Breast Imaging: From Cancer Screen to Precision Medicine
-This article originally appeared on UW Health news, written by Silke Schmidt-
Since 1927, mammography, a special form of X-ray breast imaging, has helped diagnose and screen for breast cancer—by catching a tumor early with a mammogram, it can often be treated effectively before spreading to other organs.
But with President Obama announcing his precision medicine initiative in January 2015, breast imaging is becoming an increasingly important tool for cancer treatment as well.
“Imaging can help us tailor the treatment to the exact biological properties of a tumor,” says Amy Fowler, MD, PhD, an assistant professor of radiology at the UW Carbone Cancer Center. “This may not only reduce the risk of cancer recurrence at the primary site, but also the risk of metastases.”
A prime example for precision medicine is Fowler’s research toward improving the success rate of hormone (endocrine) therapy after the surgical removal of a breast tumor.
The typical path from cancer detection to surgery starts with a mammogram followed by a biopsy-based diagnosis that classifies the tumor as hormone-receptor-positive or -negative. About 70 percent of newly diagnosed cancers are positive, meaning they may respond to hormone therapy.
In the future, Fowler hopes that these 70 percent of patients will receive a short course of hormone therapy right after the biopsy, before the surgery is performed, to evaluate the tumor’s response.
“We will inject a radioactively labeled compound into the patient’s vein,” Fowler explains. “About an hour after the injection, we will obtain an image of the tumor’s uptake of that compound with positron emission tomography (PET), using equipment similar to the more familiar computer tomography (CT) machine.”
Doctors will no longer have to guess, based on average treatment statistics, whether or not hormone therapy will reduce a patient’s recurrence risk after the surgery; instead, the PET image will help them predict that specific patient’s response much more precisely.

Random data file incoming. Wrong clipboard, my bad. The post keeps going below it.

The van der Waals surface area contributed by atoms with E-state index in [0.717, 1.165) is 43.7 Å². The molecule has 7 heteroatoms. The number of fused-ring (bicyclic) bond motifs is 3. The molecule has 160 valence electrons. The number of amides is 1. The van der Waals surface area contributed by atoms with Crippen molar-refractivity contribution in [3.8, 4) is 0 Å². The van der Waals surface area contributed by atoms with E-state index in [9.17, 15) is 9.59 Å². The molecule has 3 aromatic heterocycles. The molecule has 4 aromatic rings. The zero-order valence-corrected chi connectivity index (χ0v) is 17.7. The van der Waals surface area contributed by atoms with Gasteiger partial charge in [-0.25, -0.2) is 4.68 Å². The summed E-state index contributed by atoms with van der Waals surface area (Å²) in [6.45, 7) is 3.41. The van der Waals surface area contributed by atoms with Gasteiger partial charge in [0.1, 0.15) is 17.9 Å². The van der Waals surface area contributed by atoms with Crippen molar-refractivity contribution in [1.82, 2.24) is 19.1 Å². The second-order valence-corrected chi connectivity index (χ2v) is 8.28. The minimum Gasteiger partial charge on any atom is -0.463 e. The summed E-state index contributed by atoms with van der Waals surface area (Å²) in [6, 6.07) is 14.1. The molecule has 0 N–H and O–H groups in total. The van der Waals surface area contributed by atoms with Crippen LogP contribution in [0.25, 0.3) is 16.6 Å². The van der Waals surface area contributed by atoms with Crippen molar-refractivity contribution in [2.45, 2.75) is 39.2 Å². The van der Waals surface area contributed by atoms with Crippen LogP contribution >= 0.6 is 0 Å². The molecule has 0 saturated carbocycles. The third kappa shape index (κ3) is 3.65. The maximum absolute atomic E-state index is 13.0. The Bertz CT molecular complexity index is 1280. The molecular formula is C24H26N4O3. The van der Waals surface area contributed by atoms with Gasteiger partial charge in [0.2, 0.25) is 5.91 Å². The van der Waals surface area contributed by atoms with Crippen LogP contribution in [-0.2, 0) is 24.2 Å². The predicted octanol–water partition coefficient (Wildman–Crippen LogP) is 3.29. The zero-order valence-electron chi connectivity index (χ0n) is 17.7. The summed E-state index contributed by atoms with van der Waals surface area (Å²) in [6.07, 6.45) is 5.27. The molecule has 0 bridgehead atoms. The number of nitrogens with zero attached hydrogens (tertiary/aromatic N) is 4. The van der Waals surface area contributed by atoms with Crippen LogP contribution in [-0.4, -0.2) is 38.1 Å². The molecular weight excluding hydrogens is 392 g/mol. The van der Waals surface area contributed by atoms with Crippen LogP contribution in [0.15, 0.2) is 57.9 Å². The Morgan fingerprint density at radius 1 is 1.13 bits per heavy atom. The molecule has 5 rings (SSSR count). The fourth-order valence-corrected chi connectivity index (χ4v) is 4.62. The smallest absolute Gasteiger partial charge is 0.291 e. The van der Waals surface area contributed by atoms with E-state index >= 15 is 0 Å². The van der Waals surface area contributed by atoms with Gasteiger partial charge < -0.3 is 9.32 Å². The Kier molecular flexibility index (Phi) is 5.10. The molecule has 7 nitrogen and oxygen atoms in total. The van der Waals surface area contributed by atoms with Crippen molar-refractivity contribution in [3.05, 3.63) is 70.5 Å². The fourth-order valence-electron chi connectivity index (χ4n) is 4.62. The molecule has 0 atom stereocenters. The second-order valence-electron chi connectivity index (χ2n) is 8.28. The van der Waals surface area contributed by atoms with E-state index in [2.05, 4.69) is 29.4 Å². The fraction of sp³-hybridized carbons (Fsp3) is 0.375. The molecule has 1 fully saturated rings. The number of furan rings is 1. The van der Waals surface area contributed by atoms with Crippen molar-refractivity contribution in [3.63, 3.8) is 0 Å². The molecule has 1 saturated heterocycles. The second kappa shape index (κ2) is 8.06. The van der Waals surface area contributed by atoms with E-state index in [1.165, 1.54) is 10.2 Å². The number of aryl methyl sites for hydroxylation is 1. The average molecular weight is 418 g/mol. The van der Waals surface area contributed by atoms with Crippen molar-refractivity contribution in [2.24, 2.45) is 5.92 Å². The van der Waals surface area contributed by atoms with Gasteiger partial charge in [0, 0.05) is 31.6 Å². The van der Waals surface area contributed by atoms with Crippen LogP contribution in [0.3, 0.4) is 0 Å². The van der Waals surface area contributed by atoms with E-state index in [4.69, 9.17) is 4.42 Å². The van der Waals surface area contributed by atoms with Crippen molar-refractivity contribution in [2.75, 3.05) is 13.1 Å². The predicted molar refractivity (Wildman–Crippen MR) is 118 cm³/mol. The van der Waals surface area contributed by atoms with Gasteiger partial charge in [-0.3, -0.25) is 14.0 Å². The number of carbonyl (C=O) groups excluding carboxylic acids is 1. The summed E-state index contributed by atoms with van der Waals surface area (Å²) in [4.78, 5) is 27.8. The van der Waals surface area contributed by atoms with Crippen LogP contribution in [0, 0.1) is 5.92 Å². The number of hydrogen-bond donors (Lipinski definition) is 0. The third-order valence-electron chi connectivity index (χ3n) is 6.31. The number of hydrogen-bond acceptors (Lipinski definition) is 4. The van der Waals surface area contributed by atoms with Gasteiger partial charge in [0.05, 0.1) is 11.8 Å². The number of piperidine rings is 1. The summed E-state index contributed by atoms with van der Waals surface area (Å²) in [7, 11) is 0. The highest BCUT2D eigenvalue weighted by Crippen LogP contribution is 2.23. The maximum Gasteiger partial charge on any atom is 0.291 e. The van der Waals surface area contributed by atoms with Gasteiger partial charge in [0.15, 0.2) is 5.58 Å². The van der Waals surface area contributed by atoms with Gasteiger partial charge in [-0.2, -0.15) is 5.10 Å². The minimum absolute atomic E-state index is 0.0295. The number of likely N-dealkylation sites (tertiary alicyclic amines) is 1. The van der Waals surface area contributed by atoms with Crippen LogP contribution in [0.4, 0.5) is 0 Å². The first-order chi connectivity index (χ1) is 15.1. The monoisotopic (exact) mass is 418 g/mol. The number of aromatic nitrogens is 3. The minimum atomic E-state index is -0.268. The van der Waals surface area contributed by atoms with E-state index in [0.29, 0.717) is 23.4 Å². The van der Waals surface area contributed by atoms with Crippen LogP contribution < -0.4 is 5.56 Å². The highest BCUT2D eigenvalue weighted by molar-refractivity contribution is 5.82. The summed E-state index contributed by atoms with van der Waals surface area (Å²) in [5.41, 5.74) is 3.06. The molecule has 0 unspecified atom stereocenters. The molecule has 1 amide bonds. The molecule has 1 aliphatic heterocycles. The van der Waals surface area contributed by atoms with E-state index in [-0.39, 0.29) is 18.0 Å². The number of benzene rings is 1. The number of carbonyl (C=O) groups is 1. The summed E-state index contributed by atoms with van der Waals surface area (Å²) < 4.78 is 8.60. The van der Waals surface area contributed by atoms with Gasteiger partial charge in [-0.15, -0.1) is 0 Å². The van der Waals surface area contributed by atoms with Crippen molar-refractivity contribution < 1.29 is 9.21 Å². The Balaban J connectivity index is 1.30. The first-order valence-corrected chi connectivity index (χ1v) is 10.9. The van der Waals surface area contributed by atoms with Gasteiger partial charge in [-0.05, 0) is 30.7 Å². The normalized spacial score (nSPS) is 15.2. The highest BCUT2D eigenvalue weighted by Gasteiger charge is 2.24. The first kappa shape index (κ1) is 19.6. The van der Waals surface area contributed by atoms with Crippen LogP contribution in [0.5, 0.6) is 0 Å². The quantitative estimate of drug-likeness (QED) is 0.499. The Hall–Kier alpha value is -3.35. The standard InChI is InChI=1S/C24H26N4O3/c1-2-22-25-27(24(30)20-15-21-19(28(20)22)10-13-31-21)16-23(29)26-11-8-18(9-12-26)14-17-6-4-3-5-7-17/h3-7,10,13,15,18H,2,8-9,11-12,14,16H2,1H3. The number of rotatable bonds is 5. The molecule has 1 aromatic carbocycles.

In the Breast Center, where Fowler helps care for breast cancer patients, she also screens asymptomatic women at average and increased cancer risk.
A lifetime risk exceeding 20 percent, based upon a computer model that accounts for family history and personal risk factors, makes a woman eligible for annual screening breast MRIs (magnetic resonance imaging), in addition to mammography.
The primary screening tool for women whose lifetime risk is below 20 percent is a clinical breast exam. However, the age at which a mammogram should be added to this screen is surprisingly controversial.The American College of Radiology endorses annual mammograms for all women starting at age 40 in order to save the most lives. In contrast, the U.S. Preventive Screening Task Force recommends a start age of 50 followed by a mammogram every other year.
“Recent studies show that some 6,500 additional women in this country would die from breast cancer each year if those between 40 and 49 years go unscreened and those 50 to 74 years old are only screened biennially,” Fowler says.
Another controversial topic concerns the disclosure of dense breast tissue in the letter that informs a woman of her negative mammography result.
A mammogram may miss a tumor when breast tissue is extremely dense, rather than fatty, but Fowler says there is not yet any clear guidance on the type of supplemental screening these women should receive.
Controversies aside, however, Fowler says UW Health patients can be sure of one thing: “The multidisciplinary approach to patient care that involves surgeons, medical and radiation oncologists, geneticists and imaging experts is a particular strength of UW Health. Our patients are very fortunate to have access to all of these resources in one place.”